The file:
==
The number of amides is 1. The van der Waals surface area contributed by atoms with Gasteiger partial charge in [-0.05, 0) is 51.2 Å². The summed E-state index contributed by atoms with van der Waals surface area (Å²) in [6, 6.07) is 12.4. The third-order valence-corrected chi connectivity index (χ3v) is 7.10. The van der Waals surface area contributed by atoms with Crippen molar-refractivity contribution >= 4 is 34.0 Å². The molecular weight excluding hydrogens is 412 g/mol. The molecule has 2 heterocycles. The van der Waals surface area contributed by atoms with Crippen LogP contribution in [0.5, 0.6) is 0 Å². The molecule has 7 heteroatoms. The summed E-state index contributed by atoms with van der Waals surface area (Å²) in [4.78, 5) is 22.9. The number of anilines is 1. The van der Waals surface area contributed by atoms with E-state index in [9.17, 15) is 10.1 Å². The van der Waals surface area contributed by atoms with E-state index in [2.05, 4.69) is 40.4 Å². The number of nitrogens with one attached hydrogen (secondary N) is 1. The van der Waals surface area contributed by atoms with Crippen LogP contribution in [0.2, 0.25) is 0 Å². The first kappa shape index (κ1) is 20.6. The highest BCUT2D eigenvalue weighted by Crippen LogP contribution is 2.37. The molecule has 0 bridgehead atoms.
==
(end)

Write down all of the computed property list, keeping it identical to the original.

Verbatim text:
The number of amides is 1. The van der Waals surface area contributed by atoms with Gasteiger partial charge in [-0.05, 0) is 51.2 Å². The summed E-state index contributed by atoms with van der Waals surface area (Å²) in [6, 6.07) is 12.4. The third-order valence-corrected chi connectivity index (χ3v) is 7.10. The van der Waals surface area contributed by atoms with Crippen molar-refractivity contribution >= 4 is 34.0 Å². The molecular weight excluding hydrogens is 412 g/mol. The molecule has 2 heterocycles. The van der Waals surface area contributed by atoms with Crippen LogP contribution in [0.5, 0.6) is 0 Å². The molecule has 7 heteroatoms. The summed E-state index contributed by atoms with van der Waals surface area (Å²) in [4.78, 5) is 22.9. The number of anilines is 1. The van der Waals surface area contributed by atoms with E-state index in [9.17, 15) is 10.1 Å². The van der Waals surface area contributed by atoms with E-state index in [2.05, 4.69) is 40.4 Å². The number of nitrogens with one attached hydrogen (secondary N) is 1. The van der Waals surface area contributed by atoms with Crippen LogP contribution in [0.2, 0.25) is 0 Å². The first kappa shape index (κ1) is 20.6. The highest BCUT2D eigenvalue weighted by Crippen LogP contribution is 2.37. The molecule has 0 bridgehead atoms.